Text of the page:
Arkansas: Decision Desk HQ previously analyzed three Arkansas Congressional proposals that preserved the composition of Arkansas’ four Congressional Districts. Fifteen more legislators have put forward maps since then. Each map’s specific contours can be found here. The Legislature reconvened on Wednesday to begin selective elimination.
Colorado: The Colorado Redistricting Commission put forward many preliminary proposals previously covered by Decision Desk HQ. After several hours of debate and many rounds of voting, the Commission agreed to an initial final proposal. This map can be viewed here. Redistricting is not done; the maps now go before the Colorado Supreme Court which can approve or reject with guidance on how to improve the proposal. Rejection appears likely given Colorado’s strict constitutional language around minority community access and how multiple commissioners disagreed with this map on ‘community of interest’ grounds – prompting the tense late-night debate.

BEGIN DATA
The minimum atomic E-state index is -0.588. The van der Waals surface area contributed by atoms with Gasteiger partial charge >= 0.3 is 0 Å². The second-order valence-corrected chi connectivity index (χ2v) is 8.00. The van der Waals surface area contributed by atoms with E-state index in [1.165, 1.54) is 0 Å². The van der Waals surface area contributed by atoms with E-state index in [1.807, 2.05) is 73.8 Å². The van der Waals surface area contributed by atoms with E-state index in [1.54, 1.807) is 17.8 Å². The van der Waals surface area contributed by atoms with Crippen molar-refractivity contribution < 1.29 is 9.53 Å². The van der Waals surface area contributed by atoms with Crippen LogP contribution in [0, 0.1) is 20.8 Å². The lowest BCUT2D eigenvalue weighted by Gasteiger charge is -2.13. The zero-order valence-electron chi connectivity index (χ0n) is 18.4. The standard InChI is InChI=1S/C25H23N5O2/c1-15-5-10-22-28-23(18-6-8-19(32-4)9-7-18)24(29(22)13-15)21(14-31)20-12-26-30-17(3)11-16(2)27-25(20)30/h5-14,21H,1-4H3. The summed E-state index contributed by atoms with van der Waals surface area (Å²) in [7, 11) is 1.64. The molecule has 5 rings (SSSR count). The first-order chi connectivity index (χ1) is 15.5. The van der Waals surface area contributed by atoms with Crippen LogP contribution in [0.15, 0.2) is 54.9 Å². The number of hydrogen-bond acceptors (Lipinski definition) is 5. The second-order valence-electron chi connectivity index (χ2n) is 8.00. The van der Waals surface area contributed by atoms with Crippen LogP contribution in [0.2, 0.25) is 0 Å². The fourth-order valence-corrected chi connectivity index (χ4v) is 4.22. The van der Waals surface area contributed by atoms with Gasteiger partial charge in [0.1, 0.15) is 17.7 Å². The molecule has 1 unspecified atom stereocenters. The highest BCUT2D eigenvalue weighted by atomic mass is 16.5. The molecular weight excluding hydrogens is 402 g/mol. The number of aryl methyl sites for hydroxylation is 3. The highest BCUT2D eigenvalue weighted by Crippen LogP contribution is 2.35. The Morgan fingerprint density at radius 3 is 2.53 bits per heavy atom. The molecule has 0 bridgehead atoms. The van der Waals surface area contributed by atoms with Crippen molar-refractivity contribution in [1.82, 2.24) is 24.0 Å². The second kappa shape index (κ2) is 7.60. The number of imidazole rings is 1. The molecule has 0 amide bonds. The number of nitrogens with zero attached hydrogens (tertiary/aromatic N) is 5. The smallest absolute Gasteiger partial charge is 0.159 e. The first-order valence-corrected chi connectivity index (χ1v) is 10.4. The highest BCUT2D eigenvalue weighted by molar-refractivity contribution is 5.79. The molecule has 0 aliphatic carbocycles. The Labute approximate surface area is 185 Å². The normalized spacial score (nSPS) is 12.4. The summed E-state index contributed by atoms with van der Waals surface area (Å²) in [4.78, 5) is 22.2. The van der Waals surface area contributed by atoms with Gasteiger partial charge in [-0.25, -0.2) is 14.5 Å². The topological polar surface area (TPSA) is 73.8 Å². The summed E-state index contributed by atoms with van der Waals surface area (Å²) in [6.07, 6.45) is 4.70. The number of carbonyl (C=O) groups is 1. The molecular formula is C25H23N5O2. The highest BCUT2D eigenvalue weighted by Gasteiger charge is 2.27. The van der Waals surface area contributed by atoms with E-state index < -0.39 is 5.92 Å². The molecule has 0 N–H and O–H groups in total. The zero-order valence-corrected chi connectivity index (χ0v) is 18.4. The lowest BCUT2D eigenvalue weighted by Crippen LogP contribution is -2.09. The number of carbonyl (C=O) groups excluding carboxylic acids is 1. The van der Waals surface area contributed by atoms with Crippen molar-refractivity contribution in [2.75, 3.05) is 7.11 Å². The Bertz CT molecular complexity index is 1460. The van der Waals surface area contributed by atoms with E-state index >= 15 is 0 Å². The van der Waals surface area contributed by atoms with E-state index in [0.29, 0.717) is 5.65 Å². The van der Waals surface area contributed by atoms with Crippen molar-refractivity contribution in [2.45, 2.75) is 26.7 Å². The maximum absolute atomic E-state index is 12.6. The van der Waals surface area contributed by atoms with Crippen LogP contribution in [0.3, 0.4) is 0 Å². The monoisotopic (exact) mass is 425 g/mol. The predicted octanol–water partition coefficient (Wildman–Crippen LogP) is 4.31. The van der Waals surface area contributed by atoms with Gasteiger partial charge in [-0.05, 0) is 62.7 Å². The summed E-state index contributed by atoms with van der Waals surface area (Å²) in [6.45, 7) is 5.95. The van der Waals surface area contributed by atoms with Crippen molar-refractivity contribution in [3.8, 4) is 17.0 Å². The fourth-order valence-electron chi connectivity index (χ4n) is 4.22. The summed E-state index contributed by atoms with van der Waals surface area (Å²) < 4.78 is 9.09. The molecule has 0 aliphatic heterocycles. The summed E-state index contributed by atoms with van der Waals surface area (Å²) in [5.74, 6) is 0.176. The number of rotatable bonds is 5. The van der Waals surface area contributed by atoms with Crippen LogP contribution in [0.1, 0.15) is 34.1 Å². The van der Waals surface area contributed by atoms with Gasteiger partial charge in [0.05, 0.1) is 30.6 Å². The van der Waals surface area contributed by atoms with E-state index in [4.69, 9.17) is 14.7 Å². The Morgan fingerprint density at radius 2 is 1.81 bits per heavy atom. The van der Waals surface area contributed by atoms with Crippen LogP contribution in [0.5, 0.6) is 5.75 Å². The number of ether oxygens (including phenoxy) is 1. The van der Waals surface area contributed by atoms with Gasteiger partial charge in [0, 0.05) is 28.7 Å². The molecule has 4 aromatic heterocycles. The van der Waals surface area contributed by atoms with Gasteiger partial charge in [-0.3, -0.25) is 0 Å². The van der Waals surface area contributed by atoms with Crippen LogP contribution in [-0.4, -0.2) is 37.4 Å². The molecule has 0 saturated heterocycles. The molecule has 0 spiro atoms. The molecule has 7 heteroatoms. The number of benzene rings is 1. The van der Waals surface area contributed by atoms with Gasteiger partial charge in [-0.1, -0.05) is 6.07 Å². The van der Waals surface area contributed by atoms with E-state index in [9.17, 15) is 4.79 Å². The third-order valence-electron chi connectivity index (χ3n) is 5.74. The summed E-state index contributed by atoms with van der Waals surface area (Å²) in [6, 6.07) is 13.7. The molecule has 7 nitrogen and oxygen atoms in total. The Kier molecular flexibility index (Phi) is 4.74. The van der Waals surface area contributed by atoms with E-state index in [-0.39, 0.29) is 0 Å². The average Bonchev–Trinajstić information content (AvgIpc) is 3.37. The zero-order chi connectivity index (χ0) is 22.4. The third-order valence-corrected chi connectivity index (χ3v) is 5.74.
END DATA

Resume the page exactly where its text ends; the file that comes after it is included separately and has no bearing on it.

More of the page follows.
Indiana: Decision Desk HQ previously covered Indiana’s State House and Congressional proposals. The Indiana GOP has since unveiled their State Senate map. Final approval is expected on Friday, October 1st.
Michigan: The Michigan Redistricting Commission spent the past several weeks debating and drawing districts in full view of the public through a YouTube livestream. Proposed drafts for both legislative and Congressional lines are nearing completion, at which point they will become the focus for a new round of public forums and inquiry.